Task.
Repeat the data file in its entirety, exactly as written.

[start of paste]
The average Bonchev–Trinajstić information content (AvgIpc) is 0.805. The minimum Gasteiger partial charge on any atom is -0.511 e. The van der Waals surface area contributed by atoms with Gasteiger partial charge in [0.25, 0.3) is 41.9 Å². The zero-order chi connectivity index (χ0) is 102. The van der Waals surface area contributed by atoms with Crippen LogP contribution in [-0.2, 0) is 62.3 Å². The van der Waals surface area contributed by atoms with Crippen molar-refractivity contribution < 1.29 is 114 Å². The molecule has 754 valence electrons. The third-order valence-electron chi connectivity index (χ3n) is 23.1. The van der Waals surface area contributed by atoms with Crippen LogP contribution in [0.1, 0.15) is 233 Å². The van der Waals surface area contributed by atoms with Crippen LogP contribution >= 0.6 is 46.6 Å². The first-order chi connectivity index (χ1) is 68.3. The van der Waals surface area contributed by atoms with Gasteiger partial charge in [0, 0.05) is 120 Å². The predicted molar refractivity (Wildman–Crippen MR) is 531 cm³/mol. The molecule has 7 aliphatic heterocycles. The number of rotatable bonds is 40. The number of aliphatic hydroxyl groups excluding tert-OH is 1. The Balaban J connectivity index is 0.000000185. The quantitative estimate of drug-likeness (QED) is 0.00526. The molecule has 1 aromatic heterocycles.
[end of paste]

The average Bonchev–Trinajstić information content (AvgIpc) is 0.805. The minimum Gasteiger partial charge on any atom is -0.511 e. The van der Waals surface area contributed by atoms with Gasteiger partial charge in [0.25, 0.3) is 41.9 Å². The zero-order chi connectivity index (χ0) is 102. The van der Waals surface area contributed by atoms with Crippen LogP contribution in [-0.2, 0) is 62.3 Å². The van der Waals surface area contributed by atoms with Crippen molar-refractivity contribution < 1.29 is 114 Å². The molecule has 754 valence electrons. The third-order valence-electron chi connectivity index (χ3n) is 23.1. The van der Waals surface area contributed by atoms with Crippen LogP contribution in [0.1, 0.15) is 233 Å². The van der Waals surface area contributed by atoms with Crippen LogP contribution >= 0.6 is 46.6 Å². The first-order chi connectivity index (χ1) is 68.3. The van der Waals surface area contributed by atoms with Gasteiger partial charge in [0, 0.05) is 120 Å². The predicted molar refractivity (Wildman–Crippen MR) is 531 cm³/mol. The molecule has 7 aliphatic heterocycles. The number of rotatable bonds is 40. The number of aliphatic hydroxyl groups excluding tert-OH is 1. The Balaban J connectivity index is 0.000000185. The quantitative estimate of drug-likeness (QED) is 0.00526. The molecule has 1 aromatic heterocycles.